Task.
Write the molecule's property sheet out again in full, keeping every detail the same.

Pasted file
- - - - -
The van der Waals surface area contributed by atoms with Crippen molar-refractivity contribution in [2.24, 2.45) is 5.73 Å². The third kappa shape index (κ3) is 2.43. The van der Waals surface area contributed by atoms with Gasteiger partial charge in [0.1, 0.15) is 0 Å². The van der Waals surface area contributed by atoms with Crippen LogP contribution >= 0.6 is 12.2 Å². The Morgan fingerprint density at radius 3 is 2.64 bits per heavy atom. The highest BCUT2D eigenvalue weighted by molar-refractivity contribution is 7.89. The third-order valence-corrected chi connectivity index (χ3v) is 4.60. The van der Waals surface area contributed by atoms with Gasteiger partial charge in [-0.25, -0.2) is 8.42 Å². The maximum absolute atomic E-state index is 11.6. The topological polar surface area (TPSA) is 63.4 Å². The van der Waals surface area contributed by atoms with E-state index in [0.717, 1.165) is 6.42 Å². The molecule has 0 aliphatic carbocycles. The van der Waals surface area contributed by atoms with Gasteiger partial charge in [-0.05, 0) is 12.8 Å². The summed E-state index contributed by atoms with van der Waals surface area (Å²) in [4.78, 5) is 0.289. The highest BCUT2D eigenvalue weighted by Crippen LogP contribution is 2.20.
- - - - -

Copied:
The van der Waals surface area contributed by atoms with Crippen molar-refractivity contribution in [2.24, 2.45) is 5.73 Å². The third kappa shape index (κ3) is 2.43. The van der Waals surface area contributed by atoms with Gasteiger partial charge in [0.1, 0.15) is 0 Å². The van der Waals surface area contributed by atoms with Crippen LogP contribution >= 0.6 is 12.2 Å². The Morgan fingerprint density at radius 3 is 2.64 bits per heavy atom. The highest BCUT2D eigenvalue weighted by molar-refractivity contribution is 7.89. The third-order valence-corrected chi connectivity index (χ3v) is 4.60. The van der Waals surface area contributed by atoms with Gasteiger partial charge in [-0.25, -0.2) is 8.42 Å². The maximum absolute atomic E-state index is 11.6. The topological polar surface area (TPSA) is 63.4 Å². The van der Waals surface area contributed by atoms with E-state index in [0.717, 1.165) is 6.42 Å². The molecule has 0 aliphatic carbocycles. The van der Waals surface area contributed by atoms with Gasteiger partial charge in [-0.05, 0) is 12.8 Å². The summed E-state index contributed by atoms with van der Waals surface area (Å²) in [4.78, 5) is 0.289. The highest BCUT2D eigenvalue weighted by Crippen LogP contribution is 2.20.